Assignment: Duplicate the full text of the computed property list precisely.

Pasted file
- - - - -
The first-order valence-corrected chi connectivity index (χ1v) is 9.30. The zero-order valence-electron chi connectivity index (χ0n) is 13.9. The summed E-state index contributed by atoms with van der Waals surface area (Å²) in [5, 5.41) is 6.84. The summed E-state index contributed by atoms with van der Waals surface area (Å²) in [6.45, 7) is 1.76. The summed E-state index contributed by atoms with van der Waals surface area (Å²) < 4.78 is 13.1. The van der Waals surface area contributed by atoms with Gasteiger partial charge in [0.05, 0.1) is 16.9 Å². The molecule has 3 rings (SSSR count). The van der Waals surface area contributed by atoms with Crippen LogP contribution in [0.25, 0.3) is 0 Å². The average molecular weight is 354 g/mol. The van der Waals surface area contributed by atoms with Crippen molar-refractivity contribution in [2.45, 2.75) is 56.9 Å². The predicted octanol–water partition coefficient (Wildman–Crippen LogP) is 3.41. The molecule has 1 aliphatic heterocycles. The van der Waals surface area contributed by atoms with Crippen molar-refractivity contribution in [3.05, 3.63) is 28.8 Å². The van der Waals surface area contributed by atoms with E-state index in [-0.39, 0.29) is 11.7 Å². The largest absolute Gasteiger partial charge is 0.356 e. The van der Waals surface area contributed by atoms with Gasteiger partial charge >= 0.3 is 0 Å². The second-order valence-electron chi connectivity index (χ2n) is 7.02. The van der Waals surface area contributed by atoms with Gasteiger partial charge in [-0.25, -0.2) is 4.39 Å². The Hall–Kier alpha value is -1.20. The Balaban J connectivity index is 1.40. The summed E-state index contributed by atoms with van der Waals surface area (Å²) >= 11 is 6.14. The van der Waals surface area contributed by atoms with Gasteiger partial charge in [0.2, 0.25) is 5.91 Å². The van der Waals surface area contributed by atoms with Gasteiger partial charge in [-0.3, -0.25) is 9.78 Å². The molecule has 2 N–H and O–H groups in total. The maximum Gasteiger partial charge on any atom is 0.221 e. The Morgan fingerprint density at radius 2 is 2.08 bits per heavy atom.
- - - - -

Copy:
The first-order valence-corrected chi connectivity index (χ1v) is 9.30. The zero-order valence-electron chi connectivity index (χ0n) is 13.9. The summed E-state index contributed by atoms with van der Waals surface area (Å²) in [5, 5.41) is 6.84. The summed E-state index contributed by atoms with van der Waals surface area (Å²) in [6.45, 7) is 1.76. The summed E-state index contributed by atoms with van der Waals surface area (Å²) < 4.78 is 13.1. The van der Waals surface area contributed by atoms with Gasteiger partial charge in [0.05, 0.1) is 16.9 Å². The molecule has 3 rings (SSSR count). The van der Waals surface area contributed by atoms with Crippen LogP contribution in [0.25, 0.3) is 0 Å². The average molecular weight is 354 g/mol. The van der Waals surface area contributed by atoms with Crippen molar-refractivity contribution in [2.45, 2.75) is 56.9 Å². The predicted octanol–water partition coefficient (Wildman–Crippen LogP) is 3.41. The molecule has 1 aliphatic heterocycles. The van der Waals surface area contributed by atoms with Crippen molar-refractivity contribution in [3.05, 3.63) is 28.8 Å². The van der Waals surface area contributed by atoms with E-state index in [-0.39, 0.29) is 11.7 Å². The largest absolute Gasteiger partial charge is 0.356 e. The van der Waals surface area contributed by atoms with Gasteiger partial charge >= 0.3 is 0 Å². The second-order valence-electron chi connectivity index (χ2n) is 7.02. The van der Waals surface area contributed by atoms with Gasteiger partial charge in [-0.25, -0.2) is 4.39 Å². The Hall–Kier alpha value is -1.20. The Balaban J connectivity index is 1.40. The summed E-state index contributed by atoms with van der Waals surface area (Å²) >= 11 is 6.14. The van der Waals surface area contributed by atoms with Gasteiger partial charge in [0.2, 0.25) is 5.91 Å². The van der Waals surface area contributed by atoms with Gasteiger partial charge in [-0.3, -0.25) is 9.78 Å². The molecule has 2 N–H and O–H groups in total. The maximum Gasteiger partial charge on any atom is 0.221 e. The Morgan fingerprint density at radius 2 is 2.08 bits per heavy atom.